and preserving natural habitats. Students were also given printouts of letters in
various sizes and fonts. These image and text handouts were intended to be used
as both drawing references and brainstorming guides. However, before the
students were given the handouts or began any sketches, the workshop leader led
them in two 120-second brainstorming sessions. During these quick sessions, the
students were asked to think of words and phrases that related to “Saving The
Earth.” This brainstorming activity helped produce original ideas,
despite the fact that source images were also provided.
After helping the students with their creative concepts and
pencil-drawn layouts, the workshop leader provided simple coloring utensils to work on the posters. The students used the second class period to fine-tune
their visual metaphors and finalize their poster designs. Unfortunately, there
was not time within the two designated class periods for students to formally present their designs to the class. However, following both pilot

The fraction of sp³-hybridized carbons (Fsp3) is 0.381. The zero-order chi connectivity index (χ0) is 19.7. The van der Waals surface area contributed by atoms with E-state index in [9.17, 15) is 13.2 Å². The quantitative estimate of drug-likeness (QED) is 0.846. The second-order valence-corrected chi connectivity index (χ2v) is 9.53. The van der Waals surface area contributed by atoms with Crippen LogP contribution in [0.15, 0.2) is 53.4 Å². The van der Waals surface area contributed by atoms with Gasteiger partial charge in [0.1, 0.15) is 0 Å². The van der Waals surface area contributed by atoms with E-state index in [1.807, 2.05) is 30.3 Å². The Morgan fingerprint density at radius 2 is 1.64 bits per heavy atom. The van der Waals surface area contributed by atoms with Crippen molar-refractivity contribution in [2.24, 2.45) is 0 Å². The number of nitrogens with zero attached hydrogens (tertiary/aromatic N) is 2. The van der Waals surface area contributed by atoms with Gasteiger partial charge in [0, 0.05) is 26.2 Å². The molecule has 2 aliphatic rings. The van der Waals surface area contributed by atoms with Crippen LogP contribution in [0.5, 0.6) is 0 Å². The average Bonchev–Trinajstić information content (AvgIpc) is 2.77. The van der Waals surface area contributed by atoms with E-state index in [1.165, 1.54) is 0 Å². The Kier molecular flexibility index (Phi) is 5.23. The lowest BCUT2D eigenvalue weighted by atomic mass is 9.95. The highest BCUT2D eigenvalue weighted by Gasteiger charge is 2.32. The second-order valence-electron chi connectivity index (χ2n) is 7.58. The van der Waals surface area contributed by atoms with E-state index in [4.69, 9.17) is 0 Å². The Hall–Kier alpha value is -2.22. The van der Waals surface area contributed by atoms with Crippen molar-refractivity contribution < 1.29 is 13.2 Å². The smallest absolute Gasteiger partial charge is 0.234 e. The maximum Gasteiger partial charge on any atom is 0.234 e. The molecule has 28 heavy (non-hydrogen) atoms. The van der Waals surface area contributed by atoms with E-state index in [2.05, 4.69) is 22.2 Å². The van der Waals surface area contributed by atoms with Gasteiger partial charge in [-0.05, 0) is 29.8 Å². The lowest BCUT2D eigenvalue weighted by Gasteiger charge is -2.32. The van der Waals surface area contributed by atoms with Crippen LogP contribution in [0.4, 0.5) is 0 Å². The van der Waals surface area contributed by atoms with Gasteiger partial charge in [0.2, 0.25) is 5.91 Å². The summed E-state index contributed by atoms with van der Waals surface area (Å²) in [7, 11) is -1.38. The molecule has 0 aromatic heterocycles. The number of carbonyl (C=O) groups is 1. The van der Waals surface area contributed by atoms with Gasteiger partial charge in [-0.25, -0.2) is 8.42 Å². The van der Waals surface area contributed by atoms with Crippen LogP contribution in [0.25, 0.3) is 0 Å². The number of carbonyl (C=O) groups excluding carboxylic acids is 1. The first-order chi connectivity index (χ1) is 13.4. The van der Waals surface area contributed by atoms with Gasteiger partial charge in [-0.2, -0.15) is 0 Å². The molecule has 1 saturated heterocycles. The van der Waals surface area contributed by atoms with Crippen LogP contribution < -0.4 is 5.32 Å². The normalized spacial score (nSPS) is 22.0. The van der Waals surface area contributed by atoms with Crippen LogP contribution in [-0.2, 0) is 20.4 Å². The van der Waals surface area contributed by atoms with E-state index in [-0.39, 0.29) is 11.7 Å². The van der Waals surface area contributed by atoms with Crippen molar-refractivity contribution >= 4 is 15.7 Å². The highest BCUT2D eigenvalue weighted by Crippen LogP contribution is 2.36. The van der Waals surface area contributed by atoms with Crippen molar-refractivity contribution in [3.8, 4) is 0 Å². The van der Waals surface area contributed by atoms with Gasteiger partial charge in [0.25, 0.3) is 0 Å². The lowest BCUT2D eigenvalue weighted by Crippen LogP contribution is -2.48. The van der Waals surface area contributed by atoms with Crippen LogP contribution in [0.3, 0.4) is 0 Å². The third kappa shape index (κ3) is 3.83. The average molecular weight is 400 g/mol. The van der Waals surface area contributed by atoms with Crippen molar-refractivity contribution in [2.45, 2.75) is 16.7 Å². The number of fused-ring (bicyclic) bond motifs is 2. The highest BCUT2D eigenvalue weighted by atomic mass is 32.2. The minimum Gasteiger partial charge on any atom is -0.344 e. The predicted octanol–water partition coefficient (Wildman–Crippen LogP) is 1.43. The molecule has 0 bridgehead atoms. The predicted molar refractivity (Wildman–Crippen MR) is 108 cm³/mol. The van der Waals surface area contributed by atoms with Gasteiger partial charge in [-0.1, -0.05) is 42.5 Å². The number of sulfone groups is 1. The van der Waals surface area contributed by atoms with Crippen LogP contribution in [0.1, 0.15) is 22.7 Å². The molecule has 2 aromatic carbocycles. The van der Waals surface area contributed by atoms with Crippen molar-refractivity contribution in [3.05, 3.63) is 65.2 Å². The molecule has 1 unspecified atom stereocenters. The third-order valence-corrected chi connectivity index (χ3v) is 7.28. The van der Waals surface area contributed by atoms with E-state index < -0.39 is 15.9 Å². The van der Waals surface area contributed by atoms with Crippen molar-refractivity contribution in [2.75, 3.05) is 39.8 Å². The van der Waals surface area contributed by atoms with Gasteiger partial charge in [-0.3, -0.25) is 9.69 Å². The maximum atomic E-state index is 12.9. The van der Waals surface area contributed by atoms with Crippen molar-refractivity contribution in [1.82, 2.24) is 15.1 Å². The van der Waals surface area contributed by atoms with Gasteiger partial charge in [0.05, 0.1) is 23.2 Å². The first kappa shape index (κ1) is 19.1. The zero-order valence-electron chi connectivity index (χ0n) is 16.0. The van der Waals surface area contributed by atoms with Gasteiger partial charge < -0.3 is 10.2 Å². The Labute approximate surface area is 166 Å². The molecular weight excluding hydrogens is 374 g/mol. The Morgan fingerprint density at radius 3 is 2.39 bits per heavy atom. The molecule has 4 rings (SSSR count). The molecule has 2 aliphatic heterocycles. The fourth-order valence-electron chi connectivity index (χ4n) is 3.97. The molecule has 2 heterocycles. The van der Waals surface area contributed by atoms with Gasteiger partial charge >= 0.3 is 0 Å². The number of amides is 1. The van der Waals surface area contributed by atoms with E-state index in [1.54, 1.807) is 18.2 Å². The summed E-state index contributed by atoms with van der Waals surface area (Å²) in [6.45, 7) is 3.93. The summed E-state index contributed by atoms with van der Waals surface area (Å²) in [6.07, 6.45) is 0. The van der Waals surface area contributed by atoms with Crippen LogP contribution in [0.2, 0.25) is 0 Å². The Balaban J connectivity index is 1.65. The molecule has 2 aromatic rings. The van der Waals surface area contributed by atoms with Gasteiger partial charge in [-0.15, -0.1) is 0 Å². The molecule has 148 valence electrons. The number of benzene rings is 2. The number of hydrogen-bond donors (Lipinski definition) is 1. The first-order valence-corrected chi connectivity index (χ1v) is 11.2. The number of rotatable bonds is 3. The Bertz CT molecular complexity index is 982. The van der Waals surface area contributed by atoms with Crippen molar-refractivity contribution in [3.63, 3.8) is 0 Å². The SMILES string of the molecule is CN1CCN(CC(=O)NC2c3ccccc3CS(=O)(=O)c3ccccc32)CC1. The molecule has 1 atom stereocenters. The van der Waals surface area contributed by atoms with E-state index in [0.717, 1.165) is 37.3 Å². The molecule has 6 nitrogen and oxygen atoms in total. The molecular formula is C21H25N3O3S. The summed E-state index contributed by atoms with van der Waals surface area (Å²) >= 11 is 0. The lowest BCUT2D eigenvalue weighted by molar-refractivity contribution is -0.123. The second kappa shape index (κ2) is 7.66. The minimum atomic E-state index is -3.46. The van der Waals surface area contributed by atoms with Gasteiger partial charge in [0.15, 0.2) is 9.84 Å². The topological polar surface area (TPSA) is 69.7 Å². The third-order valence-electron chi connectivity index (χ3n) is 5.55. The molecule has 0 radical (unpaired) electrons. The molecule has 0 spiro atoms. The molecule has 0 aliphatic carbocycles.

workshops, the junior high art teachers displayed the students’ final Earth Day
poster designs in the school’s hallway.
The students that participated in the workshop were very engaged in the
activity and many had pertinent questions about the design industry. According to Nancy Snyder, a teacher at Hillsboro
Junior High, “This activity provided my students with real world applications
of design lessons and a chance to meet a working professional. It was a great
break from the routine!”
We believe the workshop would fit nicely in two 80-minute classes
periods. With only two 40-minute classes to complete the assignment, many of